The Tampa Bay Buccaneers added a safety in the second round of the 2017 NFL draft, but it wasn’t who you thought it would be. They took Texas A&M’s Justin Evans, a slightly undersized but speedy defensive back whose name I hadn’t really seen mentioned around the Bucs.
Tampa Bay had been repeatedly connected to Obi Melifonwu and Budda Baker, but the latter was gone and the former is falling a long, long way. Evans was a bit of an unknown, though, so we don’t have a ton of information on him. When that happens, it’s always a good idea to look at what the scouts are saying.
So let’s start with Lance Zierlein of NFL.com, who does so much work on every relevant prospect, it’s ridiculous. Long story short: he needs to add more weight and misses too many tackles, but he hits, throws his body around and has the range and talent to be a quality deep safety.
Soft-spoken but carries a walloping stick. Plays the game with an elevated sense of urgency and excitement. He is a little undersized, but has plus speed, is an extremely physical hitter and can play deep or near the line of scrimmage. Athleticism and ball skills might lead a team to test him out as a slot corner. Regardless of where he plays, he has the talent to become a plus NFL starter and a potential Day 2 (Rounds 2-3) draft selection.
That more or less fits what Bob McGinn of the Milwaukee Journal-Sentinel heard from his collection of scouts, who never seem to completely agree on any prospect.
Played better in 2015 than in ’16. “You’ve got to love his very reckless style,” one scout said. “Throws his body around. Supports the run. Misses a lot of tackles. There’s going to be a role for this guy. He should be a heck of a special-teams player as well.” Out of Wiggins, Miss., he started out with two seasons in junior college. Wonderlic of 25. “Better version of (Alabama’s Eddie) Jackson,” said another scout. “Good athlete, not a special athlete. He will mix it up. Probably be a backup who ends up being one of those bargain starters.”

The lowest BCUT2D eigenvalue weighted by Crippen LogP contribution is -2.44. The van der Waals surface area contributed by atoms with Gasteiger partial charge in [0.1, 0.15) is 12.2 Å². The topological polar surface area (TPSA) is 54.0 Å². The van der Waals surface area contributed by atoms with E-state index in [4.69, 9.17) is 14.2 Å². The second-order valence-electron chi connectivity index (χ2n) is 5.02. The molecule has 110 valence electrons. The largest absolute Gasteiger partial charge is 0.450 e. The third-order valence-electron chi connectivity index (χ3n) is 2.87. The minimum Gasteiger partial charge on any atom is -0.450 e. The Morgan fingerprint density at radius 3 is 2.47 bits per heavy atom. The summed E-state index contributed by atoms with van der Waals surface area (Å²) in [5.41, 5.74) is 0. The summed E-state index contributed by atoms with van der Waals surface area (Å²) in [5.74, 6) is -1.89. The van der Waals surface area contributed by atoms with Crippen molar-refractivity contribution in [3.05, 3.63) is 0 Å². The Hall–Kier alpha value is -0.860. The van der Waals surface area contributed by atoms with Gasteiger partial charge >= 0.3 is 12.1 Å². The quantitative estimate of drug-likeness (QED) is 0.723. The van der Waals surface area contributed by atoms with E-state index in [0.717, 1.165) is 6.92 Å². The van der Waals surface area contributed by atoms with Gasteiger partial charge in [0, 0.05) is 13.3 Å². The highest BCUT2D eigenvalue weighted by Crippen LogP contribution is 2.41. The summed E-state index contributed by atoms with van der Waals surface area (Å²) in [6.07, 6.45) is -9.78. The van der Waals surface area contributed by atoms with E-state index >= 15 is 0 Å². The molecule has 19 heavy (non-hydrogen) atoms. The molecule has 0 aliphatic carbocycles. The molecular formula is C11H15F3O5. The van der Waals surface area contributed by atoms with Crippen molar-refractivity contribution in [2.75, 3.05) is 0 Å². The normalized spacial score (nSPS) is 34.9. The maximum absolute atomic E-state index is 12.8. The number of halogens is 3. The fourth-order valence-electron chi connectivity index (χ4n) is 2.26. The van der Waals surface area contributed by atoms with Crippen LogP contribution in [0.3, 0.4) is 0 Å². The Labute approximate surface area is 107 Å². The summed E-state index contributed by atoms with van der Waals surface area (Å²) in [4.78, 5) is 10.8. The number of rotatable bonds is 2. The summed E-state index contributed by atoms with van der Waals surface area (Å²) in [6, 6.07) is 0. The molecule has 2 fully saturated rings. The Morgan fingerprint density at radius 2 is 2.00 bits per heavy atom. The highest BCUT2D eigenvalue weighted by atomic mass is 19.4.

Everything is full speed all the time for Evans, which is both a positive and negative trait. While he demonstrates outstanding range, both from a traditional cover-1 alignment on passing plays and against runs in front, he is too often out of control and unable to adjust once in attack mode. When he is in position in coverage, he does an outstanding job of turning and locating the ball in the air, and is able to consistently reach around for break-ups without going through or wrapping his back hand around his man and taking interference penalties.
Basically, Evans is a highly talented, somewhat reckless safety who will make a ton of splash plays, miss a few too many tackles, and needs to learn to calm down a little at the NFL level. If the Bucs can get him to do that, they might have a special player. If they can’t, they will at minimum have a quality special teamer who could do some work in sub packages on defense.